Loggerhead sea turtles may be getting sick because of environmental exposure to toxic organic chemicals, such as polychlorinated biphenyls (or PCBs) and pesticides, according to a new study led by Duke University, with collaboration from the National Institute of Standards and Technology (NIST), and other organizations.
Jennifer Keller prepares to take a blood sample from a loggerhead sea turtle as part of her doctoral studies at Duke University. Keller is now a NIST post doctoral researcher.
Photo by Larisa Avens/NMFS
Released on April 21 in the online edition of Environmental Health Perspectives, the study found that turtles with higher concentrations of contaminants had poorer health. The authors note that the correlations suggest, though do not prove, a cause-and-effect link.
The new study is the first to investigate sea turtle health effects linked to a class of chemicals called organochlorines that are known to sicken other wildlife. Scientists took blood and fat samples from 48 live juvenile turtles captured in North Carolina waters and carried out clinical health assessments. Duke then worked with NIST researchers to measure the samples for concentrations of 80 different PCB and pesticide compounds. The research team found significant correlations for a wide variety of biological functions, suggesting, for example, changes in the immune system, possible liver damage, and possible alterations in protein and carbohydrate regulation.
Laura Ost | EurekAlert!
Upcycling 'fast fashion' to reduce waste and pollution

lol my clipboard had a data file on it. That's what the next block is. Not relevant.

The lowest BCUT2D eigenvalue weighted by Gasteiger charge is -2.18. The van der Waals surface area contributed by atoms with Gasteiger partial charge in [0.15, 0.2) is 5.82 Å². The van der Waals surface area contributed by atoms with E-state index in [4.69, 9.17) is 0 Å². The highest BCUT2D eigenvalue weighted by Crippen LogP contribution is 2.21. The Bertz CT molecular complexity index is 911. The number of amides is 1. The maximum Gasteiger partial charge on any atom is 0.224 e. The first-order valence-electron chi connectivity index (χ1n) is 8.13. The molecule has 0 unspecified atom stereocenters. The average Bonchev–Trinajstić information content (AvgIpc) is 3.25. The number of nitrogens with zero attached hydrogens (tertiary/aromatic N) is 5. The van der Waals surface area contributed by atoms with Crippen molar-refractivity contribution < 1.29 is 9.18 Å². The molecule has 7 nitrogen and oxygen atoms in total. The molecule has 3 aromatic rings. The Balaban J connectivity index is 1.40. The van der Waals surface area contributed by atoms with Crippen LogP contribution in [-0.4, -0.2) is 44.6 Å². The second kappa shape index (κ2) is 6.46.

03.04.2017 | American Chemical Society
Litter is present throughout the world’s oceans: 1,220 species affected
27.03.2017 | Alfred-Wegener-Institut, Helmholtz-Zentrum für Polar- und Meeresforschung
The nearby, giant radio galaxy M87 hosts a supermassive black hole (BH) and is well-known for its bright jet dominating the spectrum over ten orders of magnitude in frequency. Due to its proximity, jet prominence, and the large black hole mass, M87 is the best laboratory for investigating the formation, acceleration, and collimation of relativistic jets. A research team led by Silke Britzen from the Max Planck Institute for Radio Astronomy in Bonn, Germany, has found strong indication for turbulent processes connecting the accretion disk and the jet of that galaxy providing insights into the longstanding problem of the origin of astrophysical jets.
Supermassive black holes form some of the most enigmatic phenomena in astrophysics. Their enormous energy output is supposed to be generated by the...
The probability to find a certain number of photons inside a laser pulse usually corresponds to a classical distribution of independent events, the so-called...
Microprocessors based on atomically thin materials hold the promise of the evolution of traditional processors as well as new applications in the field of flexible electronics. Now, a TU Wien research team led by Thomas Müller has made a breakthrough in this field as part of an ongoing research project.
Two-dimensional materials, or 2D materials for short, are extremely versatile, although – or often more precisely because – they are made up of just one or a...
Two researchers at Heidelberg University have developed a model system that enables a better understanding of the processes in a quantum-physical experiment...
Glaciers might seem rather inhospitable environments. However, they are home to a diverse and vibrant microbial community. It’s becoming increasingly clear that they play a bigger role in the carbon cycle than previously thought.
A new study, now published in the journal Nature Geoscience, shows how microbial communities in melting glaciers contribute to the Earth’s carbon cycle, a...
20.04.2017 | Event News
18.04.2017 | Event News
03.04.2017 | Event News
21.04.2017 | Physics and Astronomy
21.04.2017 | Health and Medicine
21.04.2017 | Physics and Astronomy